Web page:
LCS RISE Institute

2018-2019 Course Descriptions

2018-2019 Course Descriptions

This page lists RISE courses that have limited enrollment and require an application process. For information about other RISE courses not listed here, please talk to the instructor for information about enrollment steps, or submit an inquiry through the contact form.

Middle School RISE Experimental Science

Are you up for a challenge? Middle School Experimental Science takes the lid off the achievement ceiling and invites hard-working students to do extraordinary learning following the International Science and Engineering Fair model. Students must have passionate curiosity, strong reading skills, drive, self-discipline, and task commitment. Student researchers will participate in a number of research competitions and have opportunities to present their work to a wide audience. Student researchers may also have unique opportunities to travel and connect with experts.

Designed for students in 6th through 8th grade, this course is an elective for students to learn the research process while growing their abilities in reading comprehension, data collection, analytical thinking, and structured documentation. In this class, students receive help in the planning and research of topics of interest, learning how to use applicable tools and techniques to study their system of study.

Students are accountable for making work products that are shown in competitions and public venues. These include, but are not limited to: lab meetings, proposal presentations, research talks at competitions, literary and research paper publications, science fair posters, and outreach communications to explain their work to others.

Students new to Experimental Science are expected to bring passion and capacity for sustained inquiry, high reading comprehension ability, and well-developed written and verbal communication skills. For students that are unsure of their commitment level to long-term research learning, the RISE Flex course should be considered, as it provides enrichment opportunities in research for students who require a lower level of engagement.

Lead Instructor: Mr. Matthew Croxton

Cohort size is limited and application is required.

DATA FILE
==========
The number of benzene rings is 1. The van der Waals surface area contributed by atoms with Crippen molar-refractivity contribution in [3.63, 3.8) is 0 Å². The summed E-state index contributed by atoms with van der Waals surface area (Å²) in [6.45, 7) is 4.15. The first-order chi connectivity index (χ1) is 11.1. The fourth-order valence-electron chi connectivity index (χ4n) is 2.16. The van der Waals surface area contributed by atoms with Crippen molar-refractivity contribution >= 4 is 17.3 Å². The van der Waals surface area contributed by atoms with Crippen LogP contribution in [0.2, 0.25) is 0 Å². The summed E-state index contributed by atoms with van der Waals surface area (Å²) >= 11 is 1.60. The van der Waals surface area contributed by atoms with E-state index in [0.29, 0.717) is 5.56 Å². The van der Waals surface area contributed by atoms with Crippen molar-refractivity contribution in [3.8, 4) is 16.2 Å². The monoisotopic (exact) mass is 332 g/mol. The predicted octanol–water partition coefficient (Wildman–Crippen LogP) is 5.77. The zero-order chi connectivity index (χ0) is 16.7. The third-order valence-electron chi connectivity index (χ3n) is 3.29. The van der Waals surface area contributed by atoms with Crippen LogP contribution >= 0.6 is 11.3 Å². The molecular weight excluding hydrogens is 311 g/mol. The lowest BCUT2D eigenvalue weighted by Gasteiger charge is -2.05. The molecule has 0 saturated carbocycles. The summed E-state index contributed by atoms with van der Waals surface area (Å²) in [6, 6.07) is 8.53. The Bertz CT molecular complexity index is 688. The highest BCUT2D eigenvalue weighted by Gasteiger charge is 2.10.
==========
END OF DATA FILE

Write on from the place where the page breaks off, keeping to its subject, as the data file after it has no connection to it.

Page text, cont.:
RISE High School Experimental Science, Honors: Pre-AP Capstone

Experimental Science is an honors high school elective that is designed to allow students to produce original research, and is structured around the International Science and Engineering Fair model. This model, as RISE implements it, does not emphasize formal, direct corporate instruction, but places much more focus on independent inquiry through research and experimentation. Students interact with advanced sources of knowledge, exercise critical thought, and implement much of the planning and execution of their research plans themselves. Facilitators within RISE, and through university partnerships, assist students whose research interests and resource needs align with their own capacities.

Students receive accountability for generating their work products through scheduled public displays and presentation of their research. Such venues include, but are not limited to: lab meetings, proposal presentations, research talks at competitions, literary and research paper publications, science fair posters, and outreach communications to translate their work to a lay audience.

It is anticipated that this research course will serve as a bridge to two AP courses that are planned for implementation across the next two academic years. These courses, once approved, will provide students with formal recognition of their research activities, as well as building scholastic research skills in preparation for advanced college work and for research and communication at that level.

“AP Capstone™ is a College Board program that equips students with the independent research, collaborative teamwork, and communication skills that are increasingly valued by colleges. It cultivates curious, independent, and collaborative scholars and prepares them to make logical, evidence-based decisions.

AP Capstone is comprised of two AP courses — AP Seminar and AP Research — and is designed to complement and enhance the discipline-specific study in other AP courses.”

Lead Instructor: Mr. Matthew Croxton

Cohort size is limited and application is required.

RISE Flex: Middle School and High School